The Red Deer Symphony Orchestra will pay tribute to composers from England — via Austria.
While a flute concerto by British composer Malcolm Arnold anchors the first half of the London Calling concert on Saturday, Nov. 2, at the Red Deer College Arts Centre, the second half contains a late symphony by Austrian-born composer Joseph Haydn.
RDSO music director Claude Lapalme admitted Haydn’s Symphony No. 104 only qualifies as “English” because the composer happened to be working in Britain at the time he wrote this acclaimed work.
The choice of this only marginally English symphony indicates how few British-born composers were writing notable works during the Classical and Romantic eras, which are full of Germanic, Italian and Russian works.
According to Lapalme, one can possibly blame this on the tumult caused by Oliver Cromwell’s revolution or, later, on Queen Victoria’s husband Prince Albert swaying musical tastes toward composers from his German homeland.
It certainly isn’t due to any inherent shortcomings in British culture.
Lapalme noted England produced an “unbelievable” variety of influential and well-regarded composers from the Middle Ages right to the 1600s, and then again from the early 1900s to the present day.
Unfortunately, “production is not consistent” during the symphonic era, said Lapalme — which brings us to Haydn.
In 1790, the Austrian known as “the father of symphonies” lost his position as court composer for reasons of economizing and the death of his Esterhazy patron.
Haydn, therefore, jumped at an opportunity to travel out of Austria and conduct symphonies with a large orchestra in England. His visits to London were immensely successful and culminated in 1795 with his composition of a symphony of “unsurpassing splendour, concentration and invention,” said Lapalme — the Symphony No. 104 in D Major.
This expansive work opens in the style of Mozart, with a slow lead-in to a showy and ultimately fast first movement.
The slow second movement has charm and breadth, while the third, a minuet, has a symphonic richness to it, said Lapalme, who can also hear some Beethoven influences in the work that ends with a folksy finale.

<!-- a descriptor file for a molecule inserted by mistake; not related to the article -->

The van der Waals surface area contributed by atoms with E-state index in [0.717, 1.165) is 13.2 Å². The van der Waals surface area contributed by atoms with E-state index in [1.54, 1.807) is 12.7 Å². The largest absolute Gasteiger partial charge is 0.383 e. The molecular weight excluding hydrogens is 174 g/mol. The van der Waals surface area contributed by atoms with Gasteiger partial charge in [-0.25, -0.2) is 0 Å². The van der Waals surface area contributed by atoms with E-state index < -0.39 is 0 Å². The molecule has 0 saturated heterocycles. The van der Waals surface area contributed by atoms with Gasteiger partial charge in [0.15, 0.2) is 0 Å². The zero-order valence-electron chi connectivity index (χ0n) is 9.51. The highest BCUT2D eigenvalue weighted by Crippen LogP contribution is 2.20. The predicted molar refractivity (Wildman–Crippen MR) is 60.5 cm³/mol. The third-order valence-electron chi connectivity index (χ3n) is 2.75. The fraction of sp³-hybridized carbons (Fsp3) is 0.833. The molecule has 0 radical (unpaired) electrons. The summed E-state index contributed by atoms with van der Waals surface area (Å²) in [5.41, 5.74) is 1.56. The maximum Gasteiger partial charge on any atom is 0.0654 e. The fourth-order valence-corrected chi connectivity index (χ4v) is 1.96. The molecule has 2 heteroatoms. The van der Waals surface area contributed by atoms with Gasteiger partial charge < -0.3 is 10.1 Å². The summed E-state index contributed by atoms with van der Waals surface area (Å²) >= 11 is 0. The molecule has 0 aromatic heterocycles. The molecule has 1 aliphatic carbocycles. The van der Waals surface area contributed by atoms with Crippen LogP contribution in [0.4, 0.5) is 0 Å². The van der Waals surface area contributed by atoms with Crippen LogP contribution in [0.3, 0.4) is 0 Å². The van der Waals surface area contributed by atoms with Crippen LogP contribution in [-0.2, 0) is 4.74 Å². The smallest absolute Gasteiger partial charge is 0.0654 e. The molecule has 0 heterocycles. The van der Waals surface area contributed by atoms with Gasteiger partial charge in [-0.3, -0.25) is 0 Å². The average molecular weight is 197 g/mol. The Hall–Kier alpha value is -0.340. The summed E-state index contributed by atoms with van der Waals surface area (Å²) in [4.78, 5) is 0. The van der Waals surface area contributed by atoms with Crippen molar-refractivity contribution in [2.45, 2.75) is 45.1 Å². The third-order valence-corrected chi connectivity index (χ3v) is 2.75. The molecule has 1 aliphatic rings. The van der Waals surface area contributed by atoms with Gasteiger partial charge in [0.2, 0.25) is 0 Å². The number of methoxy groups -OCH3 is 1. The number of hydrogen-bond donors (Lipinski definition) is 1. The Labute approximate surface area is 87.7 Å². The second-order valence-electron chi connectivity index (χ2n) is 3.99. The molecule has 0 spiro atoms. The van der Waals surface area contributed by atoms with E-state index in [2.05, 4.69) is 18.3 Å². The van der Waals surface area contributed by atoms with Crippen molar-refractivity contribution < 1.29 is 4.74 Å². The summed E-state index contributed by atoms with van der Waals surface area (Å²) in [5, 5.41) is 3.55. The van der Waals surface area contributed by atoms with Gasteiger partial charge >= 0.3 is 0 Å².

While both Mozart and Beethoven were certainly influenced by the older composer, “a little bit came back as well,” and Haydn was also inspired by his younger colleagues, he added.
Musicians generally enjoy playing Haydn symphonies, which tend to be full of surprises. “You find some really odd things — often a bit of humour and clever stuff, such as irregular phrases and some funky modulation … Haydn was an original,” said Lapalme.
This can also be said of Arnold, whose Flute Concerto No. 1 for flute and strings will be performed by guest flutist Leslie Newman and a chamber strings orchestra of about 25 musicians.
Arnold was not a pleasant man, said Lapalme. He was by all accounts a spiteful alcoholic and womanizer, who managed to turn his life around after doctors told him he had only a year to live in 1981. A sober more even-tempered Arnold went on to live another quarter century, producing popular works that are considered a staple of the brass repertoire.
His flute concert is described as edgier and more rhythmic than the melodic flute concerto by Canadian composer Jim McGrath, which is also on the program, along with Puccini’s dramatic requiem, I Crisantemi.
Both flute concertos will feature soloist Newman, a Lacombe native who is now based in Toronto.
The flutist, who will be making her fifth soloist appearance with the RDSO, has performed in Colombia, China and Taiwan, as well as throughout North America. “She’s a favourite — one of the jewels of Central Alberta,” said Lapalme.
Tickets to the 8 p.m. concert are $54.75 ($52.75 students/seniors, and $39.25 youths/first four rows) from the Black Knight Ticket Centre.